* joinpath() method -> added alias joinwith()
* splitall() method -> parts() method


This reminds me of the *one* advantage I can think of for not
subclassing basestring, though it still doesn't make the difference in
my mind: strings already have "split()", so Jason had to go with
"splitpath()" for the basic split operation to avoid a conflict. A
minor wart I guess.


At the moment, I think about overriding certain string methods that make
absolutely no sense on a path and raising an exception from them.
* Default constructor: Path() == Path(os.curdir)


To construct an empty path then one can still do Path('') ?


Yes.
* staticmethod Path.getcwd() -> Path.cwd()

* bytes() / lines() / text() -> read_file_{bytes,lines,text} methods
* write_{bytes,lines,text} -> write_file_{bytes,lines,text} methods


Under Linux isn't it possible to open and read from directories much as
with files? If that's true, the above would seem to conflict with that
in some way. As with the the .subdirs() suggestion above, these changes
seem to me somewhat arbitrary. .bytes() and friends have felt quite
friendly in actual use, and I suspect .read_file_bytes() will feel quite
unwieldy. Not a show-stopper however.


It has even been suggested to throw them out, as they don't have so much to
do with a path per se. When the interface is too burdened, we'll have less
chance to be accepted. Renaming these makes clear that they are not operations
on the path, but on a file the path points to.

Phillip J. Eby suggested these to be set_file_xxx and get_file_xxx to demonstrate
that they do not read or write a stream; how about that?

Reinhold

Jul 23 '05 #4

P: n/a
Reinhold Birkenfeld wrote:
Peter Hansen wrote (on Paths not allowing comparison with strings):
Could you please expand on what this means? Are you referring to doing
< and >= type operations on Paths and strings, or == and != or all those
or something else entirely?
All of these. Do you need them?


I believe so. If they are going to be basestring subclasses, why should
they be restricted in any particular way? I suppose that if you wanted
to compare a Path to a string, you could just wrap the string in a Path
first, but if the Path is already a basestring subclass, why make
someone jump through that particular hoop?
Other minor differences, as requested on python-dev, are:

* size property -> getsize() method.
* atime/mtime/ctime properties -> atime()/mtime()/ctime() methods


What does this mean? The .size property and a getsize() method both
already exist (in my copy of path.py anyway) and do the same thing.
Same with the other ones mentioned above. Is someone working from an
out-of-date copy of path.py?


No. But the size of a file is somewhat volatile, and does not feel like
a "property" of the path to it. Remember: the path is not the file. Same
goes with the xtime() methods.


Oh, so your original text was meant to imply that those properties *were
being removed*. That wasn't at all clear to me.

I understand the reasoning, but I'm unsure I agree with it. I fully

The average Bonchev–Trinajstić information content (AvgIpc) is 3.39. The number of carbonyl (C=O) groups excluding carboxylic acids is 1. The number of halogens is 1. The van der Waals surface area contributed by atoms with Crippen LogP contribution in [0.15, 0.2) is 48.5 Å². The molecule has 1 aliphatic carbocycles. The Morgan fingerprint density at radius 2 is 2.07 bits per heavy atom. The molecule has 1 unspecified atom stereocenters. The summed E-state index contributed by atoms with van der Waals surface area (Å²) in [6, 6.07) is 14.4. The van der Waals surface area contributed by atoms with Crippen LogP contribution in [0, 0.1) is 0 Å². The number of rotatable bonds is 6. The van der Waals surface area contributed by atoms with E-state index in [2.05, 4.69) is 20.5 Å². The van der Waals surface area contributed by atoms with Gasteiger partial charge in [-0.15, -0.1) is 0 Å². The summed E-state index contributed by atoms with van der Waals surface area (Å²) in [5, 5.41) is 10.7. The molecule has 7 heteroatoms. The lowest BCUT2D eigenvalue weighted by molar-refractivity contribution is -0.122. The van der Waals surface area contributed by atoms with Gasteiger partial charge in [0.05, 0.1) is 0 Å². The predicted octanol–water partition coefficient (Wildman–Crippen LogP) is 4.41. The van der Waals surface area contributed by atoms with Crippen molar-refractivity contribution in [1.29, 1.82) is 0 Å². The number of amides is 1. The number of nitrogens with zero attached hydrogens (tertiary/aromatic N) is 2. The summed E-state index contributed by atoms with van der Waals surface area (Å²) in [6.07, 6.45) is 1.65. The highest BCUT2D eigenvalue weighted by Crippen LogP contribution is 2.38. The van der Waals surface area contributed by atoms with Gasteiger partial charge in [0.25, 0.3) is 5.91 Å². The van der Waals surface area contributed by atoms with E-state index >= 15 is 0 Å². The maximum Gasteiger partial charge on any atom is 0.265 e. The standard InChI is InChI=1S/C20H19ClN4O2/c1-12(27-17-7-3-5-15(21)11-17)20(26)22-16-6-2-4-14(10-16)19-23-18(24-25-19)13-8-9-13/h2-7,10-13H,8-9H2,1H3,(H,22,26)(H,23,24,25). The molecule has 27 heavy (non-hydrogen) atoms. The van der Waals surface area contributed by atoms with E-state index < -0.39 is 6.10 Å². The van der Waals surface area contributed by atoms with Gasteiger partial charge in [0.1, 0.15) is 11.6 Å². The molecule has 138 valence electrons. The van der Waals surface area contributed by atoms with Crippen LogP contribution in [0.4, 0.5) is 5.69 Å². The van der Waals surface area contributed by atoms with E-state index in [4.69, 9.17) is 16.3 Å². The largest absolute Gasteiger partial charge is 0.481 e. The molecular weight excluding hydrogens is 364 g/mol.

accept that the path is not the file, and yet I have a feeling this is a
pedanticism: most of the time when one is dealing with the _file_ one is
concerned with the content, and not much else. When one is dealing with
the _path_ one often wants to check the size, the modification time, and
so forth. For example, once one has the file open, one very rarely is
interested in when it was last modified.

In other words, I feel once again that Jason's original intuition here
was excellent, and that he chose practicality over purity in appropriate
ways, in a very Pythonic fashion. I confess to feeling that the
suggested changes are being proposed by those who have never actually
tried to put path.py to use in practical code, though I'm sure that's
not the case for everyone making those suggestions.

Still, once again this doesn't seem a critical issue to me and I'm happy
with either approach, if it means Path gets accepted in the stdlib.
At the moment, I think about overriding certain string methods that make
absolutely no sense on a path and raising an exception from them.
That would seem reasonable. It seems best to be very tolerant about
what "makes no sense", though istitle() would surely be one of those to
go first. Also capitalize() (in spite of what Windows Explorer seems to
do sometimes), center(), expandtabs(), ljust(), rjust(), splitlines(),
title(), and zfill(). Hmm... maybe not zfill() actually. I could
imagine an actual (if rare) use for that.
.bytes() and friends have felt quite
friendly in actual use, and I suspect .read_file_bytes() will feel quite
unwieldy. Not a show-stopper however.


It has even been suggested to throw them out, as they don't have so much to
do with a path per se. When the interface is too burdened, we'll have less
chance to be accepted. Renaming these makes clear that they are not operations
on the path, but on a file the path points to.


Here again I would claim the "practicality over purity" argument. When
one has a Path, it is very frequently because one intends to open a file
object using it and do reads and writes (obviously). Also very often,
the type of reading and writing one wants to do is an "all at once" type
of thing, as those methods support. They're merely a convenience, to
save one doing the Path(xxx).open('rb').read thing when one can merely
do Path(xxx).bytes(), in much the same way that the whole justification